On re-installing the NPX, I wouldn’t call it the Night and Day moment I had with the XPS, but I’m much happier with the external power supply. Honestly, at this level, you will want the NPX 300 if you can afford it; I would, at any rate.

MM Phono Stage

Setting up (I’m re-instating after Christmas) the Michell Gyro SE with an Exact MM cartridge is always a joy. The new springs from the amazing Analogue Seduction are in place, and the world is a beautiful place, save for a new cartridge and tonearm.

I’m a goth from the ‘80s, but for no particular reason Welcome to the Pleasure Dome (Frankie Goes to Hollywood, 1984, ZTT – original copy) is at the front of this stack of records, what an album.

Here, the MM pickup is perfectly in time. This album is full of orchestration, the MM input is clean and fulsome, and the Moor Amps power delivers the depth and separation offered by the preamplifier here. Holly Johnson’s opening line on the opening ‘Side F’ opens with;

The world is my oyster.

It certainly is, and a Naim NSC 222 owner will want for very little else with this new MM input.

Holly Johnson continues;

In Xanadu did Kubla Khan erect…

…a Naim NSC 222 with an NPX 300 power supply and a  NAP 250.

That vinyl warmth is here, unmistakably. The bass drop at the end of War is resounding, deep and controlled. Two Tribes is visceral, vibrant and spine-tingling. On concluding the album version, it is time for the 12-inch of Two Tribes with a flick of the timing belt.

Brian Eno

Brian Eno Ambient 4/On Land

The input gain can be trimmed if required. I have not needed to do this here, and my volume levels are similar to those streaming, so it’s no problem.

Naim UnitiServe, USB, Chromecast, Tidal Connect etc.

never sounded so good

I have a ten-year-old Naim UnitiServe that, if I’m honest, I dare not turn off for fear it will pack up. It is backed up, but it feels slightly fragile in operation terms. It does, however, work and is as crispy clean as a CD player (and it has my super-organized library on it).

The other inputs, there are so many, appear faultless, Tidal Connect is beautiful from my Android Pixel smartphone and the detail in Butter Notes (Nils Frahm) is breathtaking.  The USB is fun, too; my Bandcamp Radiohead Minidiscs have never sounded so good.   Brian Eno’s haunting Ambient 4/On Land album opens up significantly in AirPlay mode, too. Finally, my favourite YouTube video, The Numbers, has never sounded so good with the Chromecast option.  All in all the connectivity is terrific, Bluetooth aptX is fine, and I wouldn’t fixate on the lack of an HDMI connection, this is a proper two-channel specialist.

Audiolab 7000

Audiolab 7000 series CD T

Noting there is no computer USB B input, I thought I would hook up my crispy new Audiolab CD transport with an optical output to the 222.  Sure enough, this CD transport has never sounded so good.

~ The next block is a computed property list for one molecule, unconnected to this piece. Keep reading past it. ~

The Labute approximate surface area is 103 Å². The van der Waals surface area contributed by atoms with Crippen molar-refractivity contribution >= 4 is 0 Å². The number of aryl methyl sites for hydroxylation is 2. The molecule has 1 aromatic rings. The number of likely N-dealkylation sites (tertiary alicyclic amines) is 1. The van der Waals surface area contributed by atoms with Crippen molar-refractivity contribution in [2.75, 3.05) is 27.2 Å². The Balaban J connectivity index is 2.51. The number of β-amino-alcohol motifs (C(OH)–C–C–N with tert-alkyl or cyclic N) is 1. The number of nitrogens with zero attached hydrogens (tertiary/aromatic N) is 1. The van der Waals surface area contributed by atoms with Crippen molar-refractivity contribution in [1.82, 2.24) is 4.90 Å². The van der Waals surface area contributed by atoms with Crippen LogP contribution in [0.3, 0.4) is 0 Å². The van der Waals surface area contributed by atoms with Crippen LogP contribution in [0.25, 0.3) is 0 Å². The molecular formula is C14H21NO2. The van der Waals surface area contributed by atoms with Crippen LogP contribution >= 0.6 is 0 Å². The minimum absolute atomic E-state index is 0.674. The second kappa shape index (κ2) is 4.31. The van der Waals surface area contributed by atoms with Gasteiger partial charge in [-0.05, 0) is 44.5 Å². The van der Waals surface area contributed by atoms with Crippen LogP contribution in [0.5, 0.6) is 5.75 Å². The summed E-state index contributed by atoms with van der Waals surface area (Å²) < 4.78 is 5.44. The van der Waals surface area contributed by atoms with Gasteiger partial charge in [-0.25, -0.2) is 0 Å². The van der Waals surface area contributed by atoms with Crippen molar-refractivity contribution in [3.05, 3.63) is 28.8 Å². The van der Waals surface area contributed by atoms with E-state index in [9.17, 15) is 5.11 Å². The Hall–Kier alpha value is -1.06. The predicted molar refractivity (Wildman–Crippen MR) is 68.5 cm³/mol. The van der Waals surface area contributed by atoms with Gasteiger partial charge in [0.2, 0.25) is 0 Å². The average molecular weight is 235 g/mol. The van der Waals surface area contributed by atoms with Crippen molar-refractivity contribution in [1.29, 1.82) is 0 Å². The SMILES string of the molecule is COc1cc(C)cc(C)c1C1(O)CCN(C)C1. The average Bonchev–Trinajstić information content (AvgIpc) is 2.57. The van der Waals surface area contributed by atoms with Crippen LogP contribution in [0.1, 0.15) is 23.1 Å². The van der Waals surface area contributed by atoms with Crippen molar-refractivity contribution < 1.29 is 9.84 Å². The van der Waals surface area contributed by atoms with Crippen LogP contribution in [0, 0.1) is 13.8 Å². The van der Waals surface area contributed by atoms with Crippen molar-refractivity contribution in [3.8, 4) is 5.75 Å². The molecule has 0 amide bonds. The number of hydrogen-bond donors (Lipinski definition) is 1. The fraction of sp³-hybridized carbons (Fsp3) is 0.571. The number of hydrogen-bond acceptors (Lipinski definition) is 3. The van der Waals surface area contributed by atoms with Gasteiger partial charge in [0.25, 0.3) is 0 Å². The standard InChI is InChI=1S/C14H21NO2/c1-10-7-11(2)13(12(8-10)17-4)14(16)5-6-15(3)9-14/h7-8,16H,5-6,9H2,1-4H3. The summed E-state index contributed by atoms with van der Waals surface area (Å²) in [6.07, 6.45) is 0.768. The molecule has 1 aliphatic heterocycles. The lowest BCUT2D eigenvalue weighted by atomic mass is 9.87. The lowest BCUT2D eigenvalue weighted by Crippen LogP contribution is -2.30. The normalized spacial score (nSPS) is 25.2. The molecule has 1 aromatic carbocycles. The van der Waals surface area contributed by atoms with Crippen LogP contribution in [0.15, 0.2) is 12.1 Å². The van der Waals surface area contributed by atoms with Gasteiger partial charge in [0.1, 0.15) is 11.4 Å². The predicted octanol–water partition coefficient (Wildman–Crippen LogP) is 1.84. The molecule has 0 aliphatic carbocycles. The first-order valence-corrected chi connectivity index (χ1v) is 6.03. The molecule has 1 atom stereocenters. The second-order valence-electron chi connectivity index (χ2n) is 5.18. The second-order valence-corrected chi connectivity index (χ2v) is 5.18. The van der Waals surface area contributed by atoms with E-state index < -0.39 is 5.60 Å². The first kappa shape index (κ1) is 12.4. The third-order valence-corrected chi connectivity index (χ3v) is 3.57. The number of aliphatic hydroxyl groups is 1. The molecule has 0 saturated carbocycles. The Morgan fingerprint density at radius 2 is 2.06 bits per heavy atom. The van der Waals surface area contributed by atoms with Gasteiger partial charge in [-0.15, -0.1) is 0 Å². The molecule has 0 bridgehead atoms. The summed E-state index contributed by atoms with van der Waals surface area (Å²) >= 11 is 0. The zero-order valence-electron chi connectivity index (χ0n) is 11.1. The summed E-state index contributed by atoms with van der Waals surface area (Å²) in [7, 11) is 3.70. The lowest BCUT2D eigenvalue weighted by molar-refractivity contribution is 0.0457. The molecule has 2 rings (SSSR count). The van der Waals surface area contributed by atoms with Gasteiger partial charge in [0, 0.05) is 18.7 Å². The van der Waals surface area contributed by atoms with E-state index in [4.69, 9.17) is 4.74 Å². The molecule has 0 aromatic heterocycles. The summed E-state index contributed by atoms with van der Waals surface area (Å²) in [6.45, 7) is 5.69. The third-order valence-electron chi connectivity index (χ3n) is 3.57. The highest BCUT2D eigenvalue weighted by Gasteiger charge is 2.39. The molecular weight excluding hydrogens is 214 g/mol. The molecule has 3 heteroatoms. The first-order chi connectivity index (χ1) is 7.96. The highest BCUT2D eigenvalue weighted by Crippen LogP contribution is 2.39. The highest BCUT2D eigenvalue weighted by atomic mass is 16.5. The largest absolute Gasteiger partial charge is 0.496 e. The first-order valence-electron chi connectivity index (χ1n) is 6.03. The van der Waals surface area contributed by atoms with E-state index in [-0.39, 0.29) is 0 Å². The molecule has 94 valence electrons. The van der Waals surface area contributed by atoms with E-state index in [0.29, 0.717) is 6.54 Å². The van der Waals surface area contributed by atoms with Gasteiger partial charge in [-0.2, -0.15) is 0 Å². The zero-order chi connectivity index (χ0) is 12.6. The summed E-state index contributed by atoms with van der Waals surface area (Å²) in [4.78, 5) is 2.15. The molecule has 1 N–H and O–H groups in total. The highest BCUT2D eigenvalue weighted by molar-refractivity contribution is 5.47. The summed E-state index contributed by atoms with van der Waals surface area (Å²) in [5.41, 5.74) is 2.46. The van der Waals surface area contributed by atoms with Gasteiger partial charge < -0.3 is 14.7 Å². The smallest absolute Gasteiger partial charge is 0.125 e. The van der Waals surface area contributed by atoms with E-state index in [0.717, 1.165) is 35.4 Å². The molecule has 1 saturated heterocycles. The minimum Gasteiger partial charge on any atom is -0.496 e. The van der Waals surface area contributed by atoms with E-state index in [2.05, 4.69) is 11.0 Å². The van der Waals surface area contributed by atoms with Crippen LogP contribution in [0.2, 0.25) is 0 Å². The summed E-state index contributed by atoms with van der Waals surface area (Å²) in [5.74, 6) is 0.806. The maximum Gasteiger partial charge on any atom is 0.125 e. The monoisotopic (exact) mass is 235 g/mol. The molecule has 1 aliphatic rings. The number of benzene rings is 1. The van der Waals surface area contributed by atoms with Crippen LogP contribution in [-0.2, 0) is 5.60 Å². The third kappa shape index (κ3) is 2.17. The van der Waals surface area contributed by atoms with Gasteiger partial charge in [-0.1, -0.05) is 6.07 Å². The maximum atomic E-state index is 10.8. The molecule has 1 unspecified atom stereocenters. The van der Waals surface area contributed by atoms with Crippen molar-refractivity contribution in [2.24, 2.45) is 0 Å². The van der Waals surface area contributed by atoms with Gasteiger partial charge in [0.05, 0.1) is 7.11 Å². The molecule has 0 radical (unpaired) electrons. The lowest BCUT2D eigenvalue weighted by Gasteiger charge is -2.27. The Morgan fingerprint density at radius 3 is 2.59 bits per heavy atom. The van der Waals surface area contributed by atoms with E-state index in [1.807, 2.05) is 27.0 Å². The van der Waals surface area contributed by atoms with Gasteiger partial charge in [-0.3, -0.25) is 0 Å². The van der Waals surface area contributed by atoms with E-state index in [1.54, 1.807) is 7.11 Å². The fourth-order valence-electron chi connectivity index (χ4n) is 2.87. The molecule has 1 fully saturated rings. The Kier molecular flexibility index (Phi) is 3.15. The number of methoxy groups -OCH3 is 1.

Would I upgrade? If I had the money, unreservedly yes.

I imagine Naim has someone like me in mind, with an existing Classic system that they may want to upgrade with the latest technology and Qobuz (in my case). I also imagine a Naim Mu-so, Atom, or Uniti customer who has disposable income may also be the target for this lovely range.

Would I upgrade? If I had the money, unreservedly yes. But I don’t. A trade-in of my old Classic stuff would barely pay for the Streamer, and you’re going to want the NPX really (well, I am). So, it is lovely, but a no from me.

NSC 222 and NPX 300

The NSC 222 and NPX 300 are very good-looking indeed

What about the Moor Amps Angel 6 versus the new NAP 250? I can’t comment yet on whether the new NAP 250 has the old-school Naim PRaT like my own NAP 250.2. Back in the day, Moor Amps’ Tim Narramore was trying to replicate the older Naim Olive amplification musicality without the sound signature. He did it with the Angel 6, which is the supreme power amplifier in my view (certainly vs my 250.2). Although it is not a looker (and it costs nearly twice as much as the new NAP 250). I can’t move away from the Angel 6 these days for its smooth dynamics and effortless delivery.


…these new Naim Classic electronics are very pretty indeed

If I had the money—maybe a modest lottery win—I would be off to Oxford Audio Consultants for the NSC 222 with the power supply. In the absence of hearing the NAP 250, I’d be very happy with the Angel 6, though the overall aesthetics may be slightly diminished in this case as these new Naim Classic electronics are very pretty indeed. As for the glowing green Naim logo no longer being there, I can live with it in the interests of progress.

The technology and innovation, not to mention styling and build quality, demand this new Classic series is considered in any purchasing decision at these higher-end budgets.

copyright HF&MS Ltd 2024


Aesthetics, styling
Build Quality
Display Artwork
Clean streaming delivery
Array of Inputs

Burndy cables
XLR preamplifier output
App stability and improvement

To hear the new NAP 250
Other streaming services


Full details are on the company’s site.